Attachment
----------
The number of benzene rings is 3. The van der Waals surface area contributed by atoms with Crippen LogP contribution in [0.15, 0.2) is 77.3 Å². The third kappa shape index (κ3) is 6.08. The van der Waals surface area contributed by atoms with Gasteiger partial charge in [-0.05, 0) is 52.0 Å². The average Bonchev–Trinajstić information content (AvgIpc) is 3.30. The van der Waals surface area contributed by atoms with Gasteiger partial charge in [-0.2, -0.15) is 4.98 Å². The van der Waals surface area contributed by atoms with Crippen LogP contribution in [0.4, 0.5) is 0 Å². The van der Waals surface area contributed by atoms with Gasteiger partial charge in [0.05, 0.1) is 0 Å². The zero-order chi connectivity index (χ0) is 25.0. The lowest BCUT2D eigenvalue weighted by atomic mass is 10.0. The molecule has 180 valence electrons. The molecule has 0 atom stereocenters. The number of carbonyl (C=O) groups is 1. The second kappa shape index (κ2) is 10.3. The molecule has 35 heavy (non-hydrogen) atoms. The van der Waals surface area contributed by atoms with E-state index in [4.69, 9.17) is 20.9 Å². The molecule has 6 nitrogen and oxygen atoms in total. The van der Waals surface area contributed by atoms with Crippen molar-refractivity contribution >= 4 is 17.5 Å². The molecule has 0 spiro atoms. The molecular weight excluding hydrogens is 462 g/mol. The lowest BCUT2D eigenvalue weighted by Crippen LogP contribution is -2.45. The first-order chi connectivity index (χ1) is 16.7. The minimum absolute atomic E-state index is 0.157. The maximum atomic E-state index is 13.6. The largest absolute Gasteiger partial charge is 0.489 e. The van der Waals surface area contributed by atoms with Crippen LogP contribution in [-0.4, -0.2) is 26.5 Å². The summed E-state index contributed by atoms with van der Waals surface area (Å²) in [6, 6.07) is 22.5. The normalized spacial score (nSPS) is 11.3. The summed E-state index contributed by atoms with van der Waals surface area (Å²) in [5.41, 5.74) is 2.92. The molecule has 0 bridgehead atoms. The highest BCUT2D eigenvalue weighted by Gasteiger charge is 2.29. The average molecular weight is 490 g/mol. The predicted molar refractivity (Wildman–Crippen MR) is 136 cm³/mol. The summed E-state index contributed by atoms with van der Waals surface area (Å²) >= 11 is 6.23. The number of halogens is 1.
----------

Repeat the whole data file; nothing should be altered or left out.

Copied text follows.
The number of benzene rings is 3. The van der Waals surface area contributed by atoms with Crippen LogP contribution in [0.15, 0.2) is 77.3 Å². The third kappa shape index (κ3) is 6.08. The van der Waals surface area contributed by atoms with Gasteiger partial charge in [-0.05, 0) is 52.0 Å². The average Bonchev–Trinajstić information content (AvgIpc) is 3.30. The van der Waals surface area contributed by atoms with Gasteiger partial charge in [-0.2, -0.15) is 4.98 Å². The van der Waals surface area contributed by atoms with Crippen LogP contribution in [0.4, 0.5) is 0 Å². The van der Waals surface area contributed by atoms with Gasteiger partial charge in [0.05, 0.1) is 0 Å². The zero-order chi connectivity index (χ0) is 25.0. The lowest BCUT2D eigenvalue weighted by atomic mass is 10.0. The molecule has 180 valence electrons. The molecule has 0 atom stereocenters. The number of carbonyl (C=O) groups is 1. The second kappa shape index (κ2) is 10.3. The molecule has 35 heavy (non-hydrogen) atoms. The van der Waals surface area contributed by atoms with E-state index in [4.69, 9.17) is 20.9 Å². The molecule has 6 nitrogen and oxygen atoms in total. The van der Waals surface area contributed by atoms with Crippen molar-refractivity contribution >= 4 is 17.5 Å². The molecule has 0 spiro atoms. The molecular weight excluding hydrogens is 462 g/mol. The lowest BCUT2D eigenvalue weighted by Crippen LogP contribution is -2.45. The first-order chi connectivity index (χ1) is 16.7. The minimum absolute atomic E-state index is 0.157. The maximum atomic E-state index is 13.6. The largest absolute Gasteiger partial charge is 0.489 e. The van der Waals surface area contributed by atoms with Crippen LogP contribution in [-0.4, -0.2) is 26.5 Å². The summed E-state index contributed by atoms with van der Waals surface area (Å²) in [6, 6.07) is 22.5. The normalized spacial score (nSPS) is 11.3. The summed E-state index contributed by atoms with van der Waals surface area (Å²) in [5.41, 5.74) is 2.92. The molecule has 0 bridgehead atoms. The highest BCUT2D eigenvalue weighted by Gasteiger charge is 2.29. The average molecular weight is 490 g/mol. The predicted molar refractivity (Wildman–Crippen MR) is 136 cm³/mol. The summed E-state index contributed by atoms with van der Waals surface area (Å²) >= 11 is 6.23. The number of halogens is 1.